Some believe the proposed rule simplifies the process of determine what waters are considered jurisdictional waters, and thereby protected by the CWA. However, others believe the proposed rule could potentially broaden what types of “other waters” next to “waters of the U.S.” are considered jurisdictional. Perhaps the more important question is, will federal courts suddenly be over flooded with new CWA cases? This debate will only be settled over time.

 

Guest blogger Krystin Frazier is an attorney in the New Orleans office of King, Krebs & Jurgens focusing on environmental, toxic tort, and oil & gas matters. She is admitted to practice law in Louisiana.

 

Oil Spill on the Mississippi River

The Coast Guard patrols a safety zone around a partially sunken barge. The motor vessel Tintomara and the tugboat Mel Oliver collided in the Mississippi River in New Orleans spilling approximately 419,286 gals.of number six fuel oil. 

 

(AP Photo/U.S. Coast Guard – Petty Officer 2nd Class Thomas M. Blue)

A judge’s recent decision on where legal liability lies for a maritime accident which released thousands of gallons of oil into the Mississippi River illustrates the benefits of being proactive in vetting operator quality when chartering vessels. The case involved a July 2008 collision near New Orleans between an oil barge and the vessel TINTOMARA. The collision damaged the ship and resulted in the barge splitting, sinking and spilling 282,000 gallons of oil into the river. The oil barge and her tug were both owned by American Commercial Lines (ACL). However, ACL had bareboat chartered its tug to DRD Towing, who in turn time chartered the tug back to ACL.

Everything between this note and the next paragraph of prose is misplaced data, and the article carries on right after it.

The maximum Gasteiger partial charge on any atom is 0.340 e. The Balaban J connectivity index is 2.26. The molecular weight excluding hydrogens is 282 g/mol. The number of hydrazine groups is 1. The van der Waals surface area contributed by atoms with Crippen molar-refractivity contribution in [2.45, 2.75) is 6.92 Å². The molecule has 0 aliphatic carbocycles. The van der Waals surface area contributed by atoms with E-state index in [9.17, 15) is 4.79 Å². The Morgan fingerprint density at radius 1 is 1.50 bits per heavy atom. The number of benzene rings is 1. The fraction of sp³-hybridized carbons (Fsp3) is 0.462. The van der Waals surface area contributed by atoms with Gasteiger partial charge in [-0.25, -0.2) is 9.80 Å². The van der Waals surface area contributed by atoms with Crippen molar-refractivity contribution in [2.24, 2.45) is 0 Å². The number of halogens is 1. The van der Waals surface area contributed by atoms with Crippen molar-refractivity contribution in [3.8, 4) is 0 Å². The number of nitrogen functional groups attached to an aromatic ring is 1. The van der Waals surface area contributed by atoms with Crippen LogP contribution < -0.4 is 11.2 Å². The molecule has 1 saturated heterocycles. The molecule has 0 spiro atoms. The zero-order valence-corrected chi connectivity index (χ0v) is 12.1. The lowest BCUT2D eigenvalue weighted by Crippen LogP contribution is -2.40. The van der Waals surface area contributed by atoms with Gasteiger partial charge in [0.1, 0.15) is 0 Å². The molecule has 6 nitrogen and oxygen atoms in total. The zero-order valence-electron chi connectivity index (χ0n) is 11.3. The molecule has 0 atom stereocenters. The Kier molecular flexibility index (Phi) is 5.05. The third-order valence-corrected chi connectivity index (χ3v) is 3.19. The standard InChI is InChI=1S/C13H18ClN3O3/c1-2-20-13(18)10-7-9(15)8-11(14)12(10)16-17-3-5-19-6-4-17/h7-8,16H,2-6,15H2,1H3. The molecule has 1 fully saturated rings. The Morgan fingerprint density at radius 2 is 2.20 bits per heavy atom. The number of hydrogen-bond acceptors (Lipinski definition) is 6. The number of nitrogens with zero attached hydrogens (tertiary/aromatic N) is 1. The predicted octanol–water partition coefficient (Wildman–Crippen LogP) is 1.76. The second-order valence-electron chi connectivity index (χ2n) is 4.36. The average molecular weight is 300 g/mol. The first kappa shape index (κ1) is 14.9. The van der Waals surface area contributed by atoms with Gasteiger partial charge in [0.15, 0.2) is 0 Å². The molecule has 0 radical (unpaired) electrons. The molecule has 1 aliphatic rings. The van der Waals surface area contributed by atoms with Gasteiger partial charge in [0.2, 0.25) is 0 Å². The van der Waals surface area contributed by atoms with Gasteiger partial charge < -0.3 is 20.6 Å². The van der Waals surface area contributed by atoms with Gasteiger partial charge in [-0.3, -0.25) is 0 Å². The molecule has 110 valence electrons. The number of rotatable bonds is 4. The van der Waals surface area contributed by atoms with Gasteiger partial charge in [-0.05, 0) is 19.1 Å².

In Gabarick, et al. v. Laurin Maritime (America) Inc., et al., Case No. 08-04007, the U.S. District Court for the Eastern District of Louisiana found that the collision was caused solely by the negligence and statutory violations of the tug, for which DRD was liable. The owners of the TINTOMARA argued that ACL also was at fault because it failed to exercise proper control over DRD, which allegedly had a bad safety record. While the Court suggested that ACL’s liability could be premised on proof that ACL knowingly placed an unsafe vessel into the hands of an unsafe operator and such placement caused the collision, the Court found that the shipowner failed to meet its burden of proof on this issue.

Instead, the Court found that ACL’s vetting of DRD’s licensing, accident history and compliance with the Federal 12-hour watch rule, while imperfect, was nonetheless reasonable. There was evidence that DRD was involved in 17 accidents in the 18 months leading up to the collision and that ACL reviewed the accidents involving its vessels in order to determine the need for corrective action. ACL’s oversight also included a management audit of DRD, as well as quarterly meetings. These actions never revealed evidence that DRD was either using unlicensed operators or working crews in violation of the 12-hour watch rule.  However, the Court specifically found evidence that DRD concealed this information from ACL, and held that ACL was not accountable for such concealment. Based on these findings, the Court dismissed the TINTOMARA’s claims against ACL, and ordered DRD to pay ACL all of its stipulated recoverable damages, plus interest and costs.

Screening Critical
The case serves as a reminder that screening chartered vessels and their operators for quality and safety, and including and adhering to quality and safety standards in time charters, can reap benefits both in protecting against accidents and defending the charterer from legal liability if accidents occur.